Chapter 16
A Community of Tennessee Writers, Readers & Passersby

This Cult of Niceness

Lorraine López sends up the foibles of arts faculty in Postcards from the Gerund State

For the faculty of fictional Birnbrau College, a small conservative women’s college in northeast Georgia, the academic life brings with it a host of upended expectations, small (and large) indignities, and enough absurd catch-22s to make Joseph Heller apply for personal leave. Lorraine M. López’s collection of linked short stories, Postcards from the Gerund State, mines those ironies to comedic, insightful effect.

Postcards’ stories focus on a small group of women faculty members at Birnbrau, all of them non-tenured, who struggle to maintain an uncertain grasp on their apparently Sisyphean careers, their creative endeavors, and the precarious dynamics of their personal lives.

Fiction writer Lucinda shuffles sudden responsibilities as a new grandmother with her professional ambitions. Plein air painter Jane is pulled in numerous conflicting directions by her personal life, all of which threaten to lead her away from decades of careful discipline toward her work. Poetry professor Devorah is dogged by the demands of caring for her hilarious, troublemaking mother. Textile artist (and chronic over-sharer) Hailey stumbles over her own questionable but endearing decision-making skills. Faced with a personal crisis, pointillist painter Kerry navigates the many lies that she’s told everyone (including herself) over the years, in order to keep deep truths at bay.

Postcards culminates in its title story, a novella that finds this core group of five women housed together in an insular artists’ retreat in rural Wyoming. There they attempt to produce work without the everyday distractions of their lives, only to encounter profound distraction in another resident, Leah. Like them, Leah is also a new faculty hire, but her persistent solipsism and thoughtlessness create constant disruption in what they had expected to be a haven for peaceful creativity.

Leah becomes a lightning rod for the other women’s frustrations, dominating their time and draining their energies. According to Jane, “She’s like some composite creature made up of all the people in my life — ex-husband, boyfriends, parents, colleagues, bosses, even my sons — who demand my attention, diverting me from my art.”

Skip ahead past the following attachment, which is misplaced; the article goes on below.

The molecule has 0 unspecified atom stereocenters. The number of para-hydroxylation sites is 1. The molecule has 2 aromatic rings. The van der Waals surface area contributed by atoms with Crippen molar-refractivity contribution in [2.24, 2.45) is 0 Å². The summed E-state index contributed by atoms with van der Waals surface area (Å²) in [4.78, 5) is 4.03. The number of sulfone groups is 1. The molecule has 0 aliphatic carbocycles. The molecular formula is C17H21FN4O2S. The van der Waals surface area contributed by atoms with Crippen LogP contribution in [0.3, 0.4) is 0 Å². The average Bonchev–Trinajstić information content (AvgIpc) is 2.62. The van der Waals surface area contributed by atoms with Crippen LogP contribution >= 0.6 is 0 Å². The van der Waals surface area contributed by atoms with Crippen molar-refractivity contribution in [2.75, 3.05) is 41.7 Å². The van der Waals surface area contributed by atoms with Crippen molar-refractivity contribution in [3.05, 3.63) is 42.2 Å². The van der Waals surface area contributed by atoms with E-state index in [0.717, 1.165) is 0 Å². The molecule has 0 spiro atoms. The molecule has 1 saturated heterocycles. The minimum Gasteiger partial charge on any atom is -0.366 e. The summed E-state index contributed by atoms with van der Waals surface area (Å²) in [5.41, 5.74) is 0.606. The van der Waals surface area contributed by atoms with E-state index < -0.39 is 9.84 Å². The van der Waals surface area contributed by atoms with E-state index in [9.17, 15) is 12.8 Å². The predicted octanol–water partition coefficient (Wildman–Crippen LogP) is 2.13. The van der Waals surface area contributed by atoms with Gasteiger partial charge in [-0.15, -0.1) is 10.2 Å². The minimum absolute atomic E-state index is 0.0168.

We view these events through the point of view of Lucinda, whose “domineering willfulness” seizes upon Leah as a target. She watches all the women grow inhibited by a myriad of potential consequences, both personal and professional, believing they must bridle “that unspeakable temptation not to be nice.” But for Lucinda, confrontation grows inevitable. “Why do we have to be nice?” she asks, venting her frustration. “Don’t you see how she uses this against us? She holds us hostage to this cult of niceness.”

López, who teaches in the creative writing M.F.A. program at Vanderbilt University, has a considerable gift for humor in her fiction, a skill she’s wielded to great effect in previous work, such as 2015’s picaresque novel, The Darling. In most of Postcards’ stories, her humor has plenty of space to roam, skewering bad oral presentations from students, tedious faculty committee meetings, and extracurricular campus events that spiral disastrously out of control.

At times this humor does tend to punch down, aimed toward those who may not be in a position to defend themselves, like beginner writers in a community workshop or psychologically vulnerable students. That said, her observations of campus ironies are sharp, as are her pokes at the verbal gymnastics women often perform in order not to upset the social peace — even when that peace is, in reality, making their lives a daily war. 

Postcards from the Gerund State will appeal most to those who enjoy stories of the hypocrisies, ironies, and institutional absurdities of academia. However, what López does best in this collection is to move beyond the veneer of intellectual and professional gamesmanship and expose the internal conflicts of her memorable central characters.

This Cult of Niceness

Emily Choate holds an M.F.A. from Sarah Lawrence College and is the fiction editor of Peauxdunque Review. Her fiction and nonfiction have appeared in Mississippi Review, ShenandoahThe Florida ReviewTupelo QuarterlyBayou Magazine OnlineLate Night Library, and elsewhere. She lives near Nashville, where she’s working on a novel.